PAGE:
However, some of the abuses that remained unknown to the general public were discussed in internet chats and forums such as www.heku.ru and www.elot.ru. Detailed testimony of the prosecutions against Tolustan Kertov, the leader of the NGO “Khabzem i Nur” (The Light of Khabze), was recently published on the Natpress website based in Maikop, Adygeya (https://www.natpress.net/stat.php?id=4745). The testimony gives an account of threats that began on the Circassian Memorial Day May 21, 2009, when “Khabzem i Nur” organized a minute of silent protest on Moscow’s Teatralnaya Square. Members of the NGO were arrested and taken to a police station on charges of holding an unauthorized demonstration and released only after five hours of interrogation. According to Natpress, Tolustan Kertov received a direct threat after releasing letters of support in favor of the Circassian activists. Men with a Slavic appearance met Kertov in front of his house and invited him to join them in their car. They gave him a piece of paper that read: “1,000,000 –you, or 1,000– solving your problem.” Kertov believes that the numbers on the paper were prices: the first, the price for him to become a well-paid agent; the second, the price of his life. Kertov said he does not know what to expect next, but that the NGO “Khabzem i Nur” will continue on its chosen path (Natpress, December 26).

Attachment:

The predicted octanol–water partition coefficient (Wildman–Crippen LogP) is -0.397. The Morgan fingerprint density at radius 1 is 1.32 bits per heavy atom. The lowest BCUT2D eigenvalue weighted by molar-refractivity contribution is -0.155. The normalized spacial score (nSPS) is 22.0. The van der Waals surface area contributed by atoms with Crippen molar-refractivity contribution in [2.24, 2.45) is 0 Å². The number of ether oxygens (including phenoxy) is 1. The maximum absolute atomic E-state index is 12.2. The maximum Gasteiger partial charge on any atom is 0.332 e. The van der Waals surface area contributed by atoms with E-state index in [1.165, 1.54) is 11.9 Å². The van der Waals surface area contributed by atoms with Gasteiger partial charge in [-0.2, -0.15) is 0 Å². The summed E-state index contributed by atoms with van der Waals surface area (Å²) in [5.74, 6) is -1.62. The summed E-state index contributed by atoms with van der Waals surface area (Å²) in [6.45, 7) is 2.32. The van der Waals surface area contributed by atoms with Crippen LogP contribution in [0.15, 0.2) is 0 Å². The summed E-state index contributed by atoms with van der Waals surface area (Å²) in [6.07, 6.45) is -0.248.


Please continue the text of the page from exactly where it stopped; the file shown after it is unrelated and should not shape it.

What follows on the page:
There is a strong possibility that the testimony described above is the first publicly reported attempt to recruit a leader of a Circassian NGO, although there is the belief among the Circassians that most of the Circassia national NGO’s in Russia and even some in the Diasporas have been infiltrated by agents of Russia’s Federal Security Service (FSB). As a consequence, the agendas of those NGO’s obviously differ from the ideas of national unification and independence (NCA, February 14, 2007).
In light of infiltration by the Russian secret services, it is significant that during the last month of 2009 all of the officially recognized and licensed Circassian NGO’s in the North Caucasus came out with public announcements of “their ideas of the involvement of the Circassian component in the Sochi Olympics.”
According to the Regnum news agency, a meeting of the Circassian NGO’s took place in Maikop, Adygeya on December 21, during which the participants discussed a letter to the Russian president from Kanshowbi Ajakhov, the newly-elected president of the Worldwide Circassian Association (Duneypso Adiga Khasa), with a proposal on Circassian participation in the Sochi Winter Olympic Games in 2014. The proposal involves wide scale celebration of the games in Circassian communities, cities and villages, and in Sochi, during the Olympics.